PCA on forest carbon production

Hey, I am new to this forum and would like to say thanks in advance to anyone who replies to this message. I have tried thoroughly to discover the solution myself over the last couple of days and have become confused. :confused: (edit: think this post may be in the wrong section of the site if so apologies)

I have been trying to discover what kind of statistical technique I should use to figure out how much of a correlation there is between individual drivers and carbon production (Also known as Net Ecosystem Production or NEP) in a dataset of 500 forest sites I am to analyse. (edit: Simply plotting the x axis with carbon production in tonnes per ha and the Y axis with each individual sites particular carbon production driver, will not accurately represent whether or not less influential drivers on overall carbon production such as intensity of forest management, have a correlation to carbon production. This is due to carbon production drivers that are extremely influential such as solar radiance representing the majority of carbon production variance.) Currently I have identified that my proposed drivers behind carbon production are both discrete and continuous variables as shown below with corresponding numbers.

Proposed NEP (Carbon Production) Drivers
1. Precipitation in mm per year
2. Available water capacity in mm
3. Yearly stand net solar radiation in W.m-2
4. Soil moisture
5. Nitrogen density in g/m2
6. Species age
7. Mean annual temperature in Celsius
8. Number of Dominant Species
9. Nutrient availability (scale of 1-5)
10. Dominant species ( represents 100%)
11. Co-dominant species (represents 50% of the site)
12. Stand Management (type)

13. Net Ecosystem Productivity (NEP or Carbon Produced)

Data Type
1. Ratio (continuous)
2. Ratio (continuous)
3. Ratio (continuous)
4. Ratio (continuous)
5. Ratio (continuous)
6. Ratio (continuous)
7. Interval (continuous)
8. Interval (continuous)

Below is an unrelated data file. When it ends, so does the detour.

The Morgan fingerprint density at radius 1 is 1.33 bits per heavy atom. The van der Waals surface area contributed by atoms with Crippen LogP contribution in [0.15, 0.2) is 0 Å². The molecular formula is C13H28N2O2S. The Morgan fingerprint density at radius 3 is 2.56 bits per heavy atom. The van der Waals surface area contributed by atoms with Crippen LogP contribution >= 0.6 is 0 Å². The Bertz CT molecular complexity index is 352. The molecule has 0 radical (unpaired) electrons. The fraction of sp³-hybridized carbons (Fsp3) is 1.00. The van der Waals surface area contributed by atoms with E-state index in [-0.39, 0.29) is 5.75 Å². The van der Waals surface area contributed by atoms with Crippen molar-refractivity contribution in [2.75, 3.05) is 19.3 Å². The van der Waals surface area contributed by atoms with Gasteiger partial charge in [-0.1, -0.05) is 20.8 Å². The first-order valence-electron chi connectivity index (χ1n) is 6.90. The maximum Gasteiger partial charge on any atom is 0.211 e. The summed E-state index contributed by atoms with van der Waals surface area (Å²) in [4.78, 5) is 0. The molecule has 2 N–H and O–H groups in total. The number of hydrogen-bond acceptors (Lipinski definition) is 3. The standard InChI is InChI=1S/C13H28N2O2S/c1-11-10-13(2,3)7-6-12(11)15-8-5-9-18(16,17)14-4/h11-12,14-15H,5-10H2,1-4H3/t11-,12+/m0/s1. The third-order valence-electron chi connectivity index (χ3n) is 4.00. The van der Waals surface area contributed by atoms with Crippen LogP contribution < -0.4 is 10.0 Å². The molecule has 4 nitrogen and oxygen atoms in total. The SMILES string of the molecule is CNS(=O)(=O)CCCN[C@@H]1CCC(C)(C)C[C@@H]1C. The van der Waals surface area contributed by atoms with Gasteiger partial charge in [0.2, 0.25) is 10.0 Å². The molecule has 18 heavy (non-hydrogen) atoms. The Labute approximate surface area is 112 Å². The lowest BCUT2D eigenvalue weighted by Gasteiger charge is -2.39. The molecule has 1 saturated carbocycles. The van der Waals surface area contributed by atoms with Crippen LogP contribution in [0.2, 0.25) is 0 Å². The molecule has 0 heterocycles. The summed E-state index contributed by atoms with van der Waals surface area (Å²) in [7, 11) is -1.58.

9. Ordinal (discrete)
10. Nominal (Discrete)
11. Nominal (Discrete)
12. Nominal (Discrete)

13. Ratio (continuous)

If I was trying to find the correlation between management type and carbon production am I right in thinking by conducting a Principle Components Analysis (PCA) I will be able to eliminate the variance caused by the more influential drivers behind carbon production such as solar radiance and precipitation? Am I also right in thinking I could do this process for all of the different factors. Basically removing the variance caused by all other NEP drivers to show if there is a more robust correlation between one known driver and NEP through a PCA.

Once the analysis has been completed I want to compare my results with lab experiments and discuss the known knowledge that these factors have in driving carbon production.

Apart from not fully understanding if PCA is the best method to use for this kind of analysis i have become even more confused after learning PCA can only be reliably used on continuous data and not discrete data. If my assumptions of the suitability of a PCA type anaylse for my desired outcome are correct can anyone possibly advise me to a similar technique for both continuous and discrete data in the same dataset. From what I have read using a polychoric principle components analysis works best for this.

If you have got this far once again thanks for reading :)
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TS Contributor

I don't think PCA would be the best alternative for you. Since you only seem to be interested in the correlations with Carbon production, you could just use some correlation coefficients, maybe some non parametric ones. Of course, this could not be one with the nominal variables. In order to eliminate the variance caused by the more influential drivers, you can try using partial correlations, which deal with this issues:


Another approach that can be a little more complicated, but maybe easier than PCA, would be to fit a regression model to predict carbon production. A sample of 500 would be good enough to include most of the variables (then isolating its effects) and analyze which ones have the most effect in carbon production:


I really hope this can be helpful for you